On the Castoffs, Lin will work primarily with Aldridge in the pick-and-pop, while occasionally driving to the rim for layups and free throws. You know, point guard stuff.
Reserve Forward: David Lee
How the Knicks Cast Him Off: In a 2010 sign-and-trade deal for Anthony Randolph, Ronny Turiaf and Kelenna Azubuike.
2013-14 Stats: 18.3 PPG, 10.4 RPG, 49.0FG%
David Lee was that rarest of rarities: A homegrown Knicks All-Star. But he was in line to make big money, and New York had its sights set on Amar'e Stoudemire, so they worked out a sign-and-trade deal with the Golden State Warriors.
At the time, this seemed like a genius move. Kelenna Azubuike and Ronny Turiaf were valuable role players and Anthony Randolph had the potential to be a star. And who could pass up the chance at bringing in a stud like Amar'e?
Well, the deal worked...for about a year. Azubuike never played for the Knicks because of a horrific knee injury, Randolph was a miserable failure and Stoudemire's knees have essentially caved in on themselves.
As for Lee, he was an All-Star in 2013 and he's coming off the bench for the Castoffs. This squad is good.
Reserve Center: Timofey Mozgov
- The Knicks don't develop young players.
- James Dolan wanted Carmelo Anthony now! Not during free agency, not after breakfast, now!
How the Knicks Cast Him Off: The Knicks traded Timofey Mozgov, along with Wilson Chandler, Danilo Gallinari, Raymond Felton and a 2014 first-round draft pick for Carmelo Anthony.
2013-14 Stats: 8.3 PPG, 6.0 RPG, 52.6 FG%
The Knicks were overjoyed to sign Mozgov, a raw, talented young Russian center as a free agent. Sure, the 24-year-old was raw, but centers often take time to develop. At the very least, he could be a serviceable body off the bench.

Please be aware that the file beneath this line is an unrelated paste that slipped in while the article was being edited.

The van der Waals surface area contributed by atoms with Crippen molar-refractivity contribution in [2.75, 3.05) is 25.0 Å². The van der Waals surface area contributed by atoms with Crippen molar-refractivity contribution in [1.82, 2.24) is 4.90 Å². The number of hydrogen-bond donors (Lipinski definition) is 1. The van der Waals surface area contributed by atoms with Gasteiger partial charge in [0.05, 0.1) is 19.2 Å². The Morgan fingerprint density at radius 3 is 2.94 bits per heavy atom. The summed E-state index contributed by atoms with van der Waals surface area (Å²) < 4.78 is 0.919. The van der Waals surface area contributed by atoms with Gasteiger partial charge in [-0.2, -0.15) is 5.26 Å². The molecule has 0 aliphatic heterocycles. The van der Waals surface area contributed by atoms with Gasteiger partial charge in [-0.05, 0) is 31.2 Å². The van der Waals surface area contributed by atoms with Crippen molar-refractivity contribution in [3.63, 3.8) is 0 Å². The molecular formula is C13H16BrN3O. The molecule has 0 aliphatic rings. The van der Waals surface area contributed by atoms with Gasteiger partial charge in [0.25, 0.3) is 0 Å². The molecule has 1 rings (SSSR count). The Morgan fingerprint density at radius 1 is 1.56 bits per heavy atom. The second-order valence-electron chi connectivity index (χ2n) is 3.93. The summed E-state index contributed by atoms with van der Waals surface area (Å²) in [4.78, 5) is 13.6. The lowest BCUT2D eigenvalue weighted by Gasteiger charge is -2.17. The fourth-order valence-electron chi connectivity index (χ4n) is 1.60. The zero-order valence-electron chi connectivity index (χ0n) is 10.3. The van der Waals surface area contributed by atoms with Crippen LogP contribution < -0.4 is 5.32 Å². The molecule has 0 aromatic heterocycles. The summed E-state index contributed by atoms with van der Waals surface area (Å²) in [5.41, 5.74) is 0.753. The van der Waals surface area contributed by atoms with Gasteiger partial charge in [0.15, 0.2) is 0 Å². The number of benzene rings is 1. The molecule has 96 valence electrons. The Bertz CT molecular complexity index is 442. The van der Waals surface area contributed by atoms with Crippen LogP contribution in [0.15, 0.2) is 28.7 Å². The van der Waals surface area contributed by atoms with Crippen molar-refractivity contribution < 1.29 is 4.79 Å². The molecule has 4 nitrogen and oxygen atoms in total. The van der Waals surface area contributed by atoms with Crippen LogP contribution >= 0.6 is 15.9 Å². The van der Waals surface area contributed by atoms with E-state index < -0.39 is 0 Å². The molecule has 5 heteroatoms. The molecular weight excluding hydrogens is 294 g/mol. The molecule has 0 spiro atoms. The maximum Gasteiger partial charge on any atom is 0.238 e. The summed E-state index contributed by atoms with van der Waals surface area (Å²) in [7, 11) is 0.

But there were two problems with that plan:
So the Knicks shipped Mozgov to Denver, where he has blossomed into a quality reserve center with the Nuggets. Given the fact that the only healthy big in the Knicks' rotation at the moment is Andrea Bargnani, they could probably use Mozgov's services at the moment.
Reserve Guard: Jamal Crawford and Nate Robinson
How the Knicks Cast Them Off: Jamal Crawford was traded to the Warriors for Al Harrington in 2008. Nate Robinson was traded for Eddie House and Bill Walker in 2010.
2013-14 Stats: 16.0 PPG, 42.8 FG%, 35.7 3P% (Crawford), 11.0 PPG, 40.9 FG%, 37.8 3P% (Robinson)
Pick your poison—Crawford and Robinson are essentially the same guy.
Both are dynamic, streaky scorers...and not much else. Both were given too much responsibility on bad Knicks teams, only to move on to better teams and flourish off the bench.
For the Castoffs, either one of these players can offer instant offense on the second unit. They probably shouldn't play together, but a smart coach can find a way to play the hot hand.
Honorable mentions to fill out your 12-man roster: Wilson Chandler, Zach Randolph, Chauncey Billups, Landry Fields, Steve Novak, Al Harrington, Nazr Mohammed, Toney Douglas, Channing Frye, Ronny Turiaf, Shawne Williams, Chris Copeland, Josh Harrellson, Ronnie Brewer, Jordan Hill